TORONTO – In Quebec on Monday, two Canadian soldiers were hit by a car driven by Martin Couture-Rouleau, a 25-year-old Canadian who, as The Globe and Mail reported, “converted to Islam recently and called himself Ahmad Rouleau.” One of the soldiers died, as did Couture-Rouleau when he was shot by police upon apprehension after allegedly brandishing a large knife. Police speculated that the incident was deliberate, alleging the driver waited for two hours before hitting the soldiers, one of whom was wearing a uniform. The incident took place in the parking lot of a shopping mall 30 miles southeast of Montreal, “a few kilometres from the Collège militaire royal de Saint-Jean, the military academy operated by the Department of National Defence.”
The right-wing Canadian government wasted no time in seizing on the incident to promote its fear-mongering agenda over terrorism, which includes pending legislation to vest its intelligence agency, CSIS, with more spying and secrecy powers in the name of fighting ISIS. A government spokesperson asserted “clear indications” that the driver “had become radicalized.”
In a “clearly prearranged exchange,” a conservative MP, during parliamentary question time, asked Prime Minister Stephen Harper (pictured above) whether this was considered a “terrorist attack”; in reply, the prime minister gravely opined that the incident was “obviously extremely troubling.” Canada’s Public Safety Minister Steven Blaney pronounced the incident “clearly linked to terrorist ideology,” while newspapers predictably followed suit, calling it a “suspected terrorist attack” and “homegrown terrorism.” CSIS spokesperson Tahera Mufti said “the event was the violent expression of an extremist ideology promoted by terrorist groups with global followings” and added: “That something like this would happen in a peaceable Canadian community like Saint-Jean-sur-Richelieu shows the long reach of these ideologies.”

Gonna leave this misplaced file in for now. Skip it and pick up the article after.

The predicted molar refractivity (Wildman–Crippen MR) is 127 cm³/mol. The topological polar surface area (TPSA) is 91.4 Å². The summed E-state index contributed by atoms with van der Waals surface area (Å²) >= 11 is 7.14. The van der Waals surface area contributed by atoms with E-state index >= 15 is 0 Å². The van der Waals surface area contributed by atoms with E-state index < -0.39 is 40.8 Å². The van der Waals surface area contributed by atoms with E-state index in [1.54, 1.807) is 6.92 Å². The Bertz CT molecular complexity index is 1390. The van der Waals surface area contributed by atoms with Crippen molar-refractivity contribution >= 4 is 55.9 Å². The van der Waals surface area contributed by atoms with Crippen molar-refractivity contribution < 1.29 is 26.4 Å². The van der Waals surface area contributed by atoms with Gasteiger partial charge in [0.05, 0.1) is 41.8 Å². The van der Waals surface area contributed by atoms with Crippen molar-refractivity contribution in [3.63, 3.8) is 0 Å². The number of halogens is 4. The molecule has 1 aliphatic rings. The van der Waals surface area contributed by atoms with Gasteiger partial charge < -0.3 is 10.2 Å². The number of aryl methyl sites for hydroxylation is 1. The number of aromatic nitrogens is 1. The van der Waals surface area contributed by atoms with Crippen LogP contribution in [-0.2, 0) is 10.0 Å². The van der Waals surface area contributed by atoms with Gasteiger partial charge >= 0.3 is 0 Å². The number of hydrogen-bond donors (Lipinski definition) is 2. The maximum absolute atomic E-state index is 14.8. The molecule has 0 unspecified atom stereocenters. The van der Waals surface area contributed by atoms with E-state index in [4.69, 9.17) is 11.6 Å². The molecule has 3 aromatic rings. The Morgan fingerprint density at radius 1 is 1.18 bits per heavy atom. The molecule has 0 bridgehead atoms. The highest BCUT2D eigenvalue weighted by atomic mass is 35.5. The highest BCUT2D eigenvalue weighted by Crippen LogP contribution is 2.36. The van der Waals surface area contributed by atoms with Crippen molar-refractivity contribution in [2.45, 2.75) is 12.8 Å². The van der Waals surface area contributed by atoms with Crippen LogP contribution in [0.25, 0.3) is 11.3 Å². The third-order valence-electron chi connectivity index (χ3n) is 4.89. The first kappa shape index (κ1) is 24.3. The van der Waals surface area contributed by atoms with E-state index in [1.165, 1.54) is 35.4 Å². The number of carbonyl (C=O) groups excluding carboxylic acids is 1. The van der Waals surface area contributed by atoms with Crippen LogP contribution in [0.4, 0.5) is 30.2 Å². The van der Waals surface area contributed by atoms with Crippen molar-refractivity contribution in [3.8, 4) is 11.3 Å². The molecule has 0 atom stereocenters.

In sum, the national mood and discourse in Canada is virtually identical to what prevails in every Western country whenever an incident like this happens: shock and bewilderment that someone would want to bring violence to such a good and innocent country (“a peaceable Canadian community like Saint-Jean-sur-Richelieu”), followed by claims that the incident shows how primitive and savage is the “terrorist ideology” of extremist Muslims, followed by rage and demand for still more actions of militarism and freedom-deprivation. There are two points worth making about this:
First, Canada has spent the last 13 years proclaiming itself a nation at war. It actively participated in the invasion and occupation of Afghanistan and was an enthusiastic partner in some of the most extremist War on Terror abuses perpetrated by the U.S. Earlier this month, the Prime Minister revealed, with the support of a large majority of Canadians, that “Canada is poised to go to war in Iraq, as [he] announced plans in Parliament  to send CF-18 fighter jets for up to six months to battle Islamic extremists.” Just yesterday, Canadian Defence Minister Rob Nicholson flamboyantly appeared at the airfield in Alberta from which the fighter jets left for Iraq and stood tall as he issued the standard Churchillian war rhetoric about the noble fight against evil.